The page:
“What is your horizon, your ultimate goal?” asked Veena Prasad, SVP Fast Pitch alum and founder of Project Feast. Veena joined this year’s Fast Pitch kick-off meeting to share her experience as the 2013 SVP Fast Pitch Startup Nonprofit Winner.
Her reflections were both encouraging and inspiring for the 21 semifinalists who attended the event at Impact Hub Seattle late last month alongside coaches, event sponsors, and SVP staff. Veena likened the Fast Pitch journey to a bumpy boat ride. “Keep the eyes on the horizon,” she advised but added that despite some ups and downs and plenty of jitters, the journey was well worth it. “In the end, we killed it!” she said with a big smile.
This year, SVP Fast Pitch, which highlights the work of social entrepreneurs and innovators, is piloting an inclusive cohort model. The August event kicked off a series of work sessions where innovators and coaches will gather every other week to practice pitches, learn, and grow until the final showdown and innovator expo at University of Washington’s Kane Hall on November 10. The meetings will give the contestants the opportunity to rehearse their 5-minutes pitches in front of a larger audience with both verbal and written feedback from the group. Each pitch will be recorded and shared, and in the off weeks, the contestants will meet one-on-one with their coaches to further refine their pitches. The meetings will also give the participants increased opportunities to network with mentors and peers.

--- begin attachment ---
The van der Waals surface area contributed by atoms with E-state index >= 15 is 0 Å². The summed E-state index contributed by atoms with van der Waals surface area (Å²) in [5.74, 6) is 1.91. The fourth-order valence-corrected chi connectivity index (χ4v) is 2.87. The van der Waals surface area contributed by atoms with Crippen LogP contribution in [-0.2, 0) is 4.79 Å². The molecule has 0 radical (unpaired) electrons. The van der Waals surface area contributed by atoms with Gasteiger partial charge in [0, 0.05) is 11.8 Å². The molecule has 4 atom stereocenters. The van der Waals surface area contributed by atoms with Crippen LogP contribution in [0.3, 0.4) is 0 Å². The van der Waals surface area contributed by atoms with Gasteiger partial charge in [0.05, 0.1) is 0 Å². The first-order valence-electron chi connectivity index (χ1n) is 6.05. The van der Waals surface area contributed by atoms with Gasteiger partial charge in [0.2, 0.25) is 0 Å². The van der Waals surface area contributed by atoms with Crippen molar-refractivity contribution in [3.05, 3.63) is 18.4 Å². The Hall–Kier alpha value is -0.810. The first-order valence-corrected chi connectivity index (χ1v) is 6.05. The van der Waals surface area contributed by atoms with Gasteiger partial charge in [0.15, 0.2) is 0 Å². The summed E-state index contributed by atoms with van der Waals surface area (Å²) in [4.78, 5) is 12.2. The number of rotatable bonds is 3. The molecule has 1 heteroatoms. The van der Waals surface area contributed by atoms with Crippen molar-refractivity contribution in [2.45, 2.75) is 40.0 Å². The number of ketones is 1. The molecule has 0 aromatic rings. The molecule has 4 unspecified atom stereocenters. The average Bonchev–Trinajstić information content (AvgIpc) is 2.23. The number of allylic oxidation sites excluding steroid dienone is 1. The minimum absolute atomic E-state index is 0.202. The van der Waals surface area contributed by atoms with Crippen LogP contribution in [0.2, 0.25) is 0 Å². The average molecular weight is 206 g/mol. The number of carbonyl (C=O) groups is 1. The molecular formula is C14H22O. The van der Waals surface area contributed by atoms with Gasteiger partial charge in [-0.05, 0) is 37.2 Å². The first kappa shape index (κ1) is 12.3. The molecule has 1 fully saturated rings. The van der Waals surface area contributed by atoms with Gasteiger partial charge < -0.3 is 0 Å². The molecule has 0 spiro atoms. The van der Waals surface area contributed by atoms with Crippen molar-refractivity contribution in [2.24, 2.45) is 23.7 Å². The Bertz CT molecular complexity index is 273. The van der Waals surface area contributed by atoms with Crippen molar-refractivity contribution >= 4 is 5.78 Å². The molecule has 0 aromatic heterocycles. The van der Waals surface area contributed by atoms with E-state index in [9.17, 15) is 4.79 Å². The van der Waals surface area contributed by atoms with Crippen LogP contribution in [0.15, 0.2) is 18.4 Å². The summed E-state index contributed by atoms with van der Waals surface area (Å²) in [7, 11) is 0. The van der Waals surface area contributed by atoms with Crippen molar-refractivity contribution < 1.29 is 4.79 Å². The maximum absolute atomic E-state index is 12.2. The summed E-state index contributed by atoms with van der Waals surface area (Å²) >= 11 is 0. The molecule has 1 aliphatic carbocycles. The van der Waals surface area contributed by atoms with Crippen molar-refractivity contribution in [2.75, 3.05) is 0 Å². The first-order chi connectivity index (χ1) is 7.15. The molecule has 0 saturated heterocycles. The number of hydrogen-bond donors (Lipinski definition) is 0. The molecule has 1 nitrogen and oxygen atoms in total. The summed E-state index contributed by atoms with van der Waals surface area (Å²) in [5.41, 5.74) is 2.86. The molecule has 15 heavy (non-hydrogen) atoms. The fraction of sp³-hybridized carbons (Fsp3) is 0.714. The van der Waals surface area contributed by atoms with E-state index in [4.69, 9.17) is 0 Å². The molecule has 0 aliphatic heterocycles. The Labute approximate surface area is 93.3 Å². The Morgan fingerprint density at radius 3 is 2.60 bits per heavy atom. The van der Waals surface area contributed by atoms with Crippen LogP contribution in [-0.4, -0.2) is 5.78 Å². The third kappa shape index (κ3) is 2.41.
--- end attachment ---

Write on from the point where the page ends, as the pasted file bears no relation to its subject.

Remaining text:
The 2018 kick-off meeting was a great success and set the stage for another promising season for SVP’s flagship program.
Innovators and their coaches were seated around small tables where they immediately launched into conversation about an innovator’s journey. By the time Program Manager Jaimisa Gourley opened the evening, the room was already buzzing with energy and excitement. Jaimisa shared an overview of SVP Seattle and the Fast Pitch program. SVP Seattle CEO Solynn McCurdy followed with an inspiring speech about SVP’s values and goals. Later, Dwight Krossa, a long time Fast Pitch coach, shared the principles of good coaching — a particularly helpful presentation for first time coaches.
Vanessa Chase Lockshin, founder of The Storytelling Non-Profit, headlined the session by leading this year’s cohort and coaches through the challenging task of transforming a 5-minutes business pitch into a compelling story. She emphasized the importance of clarity of concept and advised the participants to weave their pitch narratives around who, what, why, how, outcome, and why now. She reminded us that in the end, the details and the emotions make the story. She invited the innovators to do an impromptu rehearsal, and two of the participants bravely jumped right in to big applause from the audience.The evening ended with a happy hour which allowed for plenty of networking and further conversations between mentors and peers.
Only 10 of the 21 semifinalists will go on to present their pitches at the final event on November 10] in front of more than 700 audience members. However, the new cohort model amplifies what Fast Pitch is really about – learning and connecting throughout the program and beyond. There is no doubt that regardless how the innovators place in the competition, the real value lies in program participation. Becoming a winner is just a bonus.
Tove Hoyer is a marketing professional who is dedicated to helping area nonprofits reach their full potential through mentorship and coaching. She joined Fast Pitch as a team coach this year and will be sharing her experience throughout the 2018 season.